‘We are grappling with a broken funding system’

He continued: “Staff at York and elsewhere – who have always worked with great commitment, and in recent years through particularly difficult circumstances as a result of Covid – deserve more. The risk is that increasing numbers of staff feel they cannot develop good, sustainable and rewarding careers in the sector. We need to change this. As we look ahead to resuming negotiations, we need to find ways to begin to reverse the decline in real wages.

“But second, we should also – as unions and employers – jointly recognise that the financial situation of the sector is at risk of becoming precarious. We are grappling with a broken funding system which systematically underfunds the true costs of both home undergraduate teaching and research and leaves us reliant on other unstable funding sources.

“Combined with the effects of recent inflation, it has put a growing number of universities in a position where higher pay rises could bring further financial risk. Some universities – even with the below-inflation pay rises of the last two years – are now in a highly problematic financial position.”

‘That will require us to think in new ways’

Charlie Jeffery looked positively towards the actions that needs to be taken. He highlighted the need for sector-wide agreement that staff deserve more, that the last two pay awards have no met the needs of staff, and that employers feel they are not in a position to afford more. He said that with this sector-wide agreement, “as we have seen around USS, we can turn to how we can fix the situation in future.”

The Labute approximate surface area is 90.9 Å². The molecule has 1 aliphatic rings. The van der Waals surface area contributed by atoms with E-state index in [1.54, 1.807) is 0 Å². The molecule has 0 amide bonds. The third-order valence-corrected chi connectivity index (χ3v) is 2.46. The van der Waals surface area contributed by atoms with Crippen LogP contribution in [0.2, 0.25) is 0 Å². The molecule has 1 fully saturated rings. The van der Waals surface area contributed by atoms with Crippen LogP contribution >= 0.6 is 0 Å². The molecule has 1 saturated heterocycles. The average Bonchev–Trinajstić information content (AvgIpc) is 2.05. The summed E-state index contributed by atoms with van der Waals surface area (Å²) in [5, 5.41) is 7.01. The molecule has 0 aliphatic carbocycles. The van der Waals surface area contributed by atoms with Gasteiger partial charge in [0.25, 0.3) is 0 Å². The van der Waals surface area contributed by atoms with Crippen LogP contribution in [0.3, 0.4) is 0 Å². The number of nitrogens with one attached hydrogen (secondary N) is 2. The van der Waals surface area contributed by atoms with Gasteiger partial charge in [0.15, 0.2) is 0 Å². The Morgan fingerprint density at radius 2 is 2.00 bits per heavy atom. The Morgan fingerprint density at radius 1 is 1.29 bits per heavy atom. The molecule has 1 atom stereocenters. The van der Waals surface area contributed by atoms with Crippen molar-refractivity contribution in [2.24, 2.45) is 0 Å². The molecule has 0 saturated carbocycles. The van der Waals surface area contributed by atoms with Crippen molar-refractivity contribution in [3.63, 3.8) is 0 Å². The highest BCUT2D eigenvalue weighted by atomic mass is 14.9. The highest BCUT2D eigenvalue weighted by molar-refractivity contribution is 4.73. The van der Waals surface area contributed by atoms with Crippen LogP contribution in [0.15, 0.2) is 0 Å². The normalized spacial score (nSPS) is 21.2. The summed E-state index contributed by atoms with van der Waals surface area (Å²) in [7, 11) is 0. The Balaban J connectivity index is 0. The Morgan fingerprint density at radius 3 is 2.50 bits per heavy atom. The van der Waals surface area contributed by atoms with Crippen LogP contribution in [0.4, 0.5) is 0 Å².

Once again, focusing on joint recognition, he provided suggestions to fuel sector-wide agreement, saying “That will require us to think in new ways. One would be to set up a framework for shared understanding of sector finances, perhaps with independent leadership. This could enable employers and unions to build a clearer shared perspective on a sustainable approach to reversing the decline in real wages, which is vital for our sector’s future.”

Charlie Jeffery also added that there is a need to abandon the “annual, short-term and reactive negotiations” when approaching the issue of pay, and instead “develop multi-staged or multi-year deals that would enable employers to plan ahead with greater certainty, which would support developing and implementing the frameworks”.

He said: “This would likely involve putting guardrails around these pay deals through stabilisation mechanisms, analogous in outcome to those under consideration for USS, so we could manage changes in economic circumstances.”

He admitted that the University of York does realise that the current pay that staff receive is not the pay that the staff deserve. He said that those at the Uni do have a “vigorous, shared commitment to building and making a shared case to both government and opposition for fair and sustainable funding for the sector.” But, Charlie Jeffery importantly highlights that they cannot achieve sustainable and appropriate funding in an effective manner if there is an constant engagement industrial disputes.

Charlie Jeffery concluded by saying: “At the University of York we are clear that negotiations must restart to enable a different path to be found. We think that many others among employers and the trade unions across the UK want this too. Let’s do it.”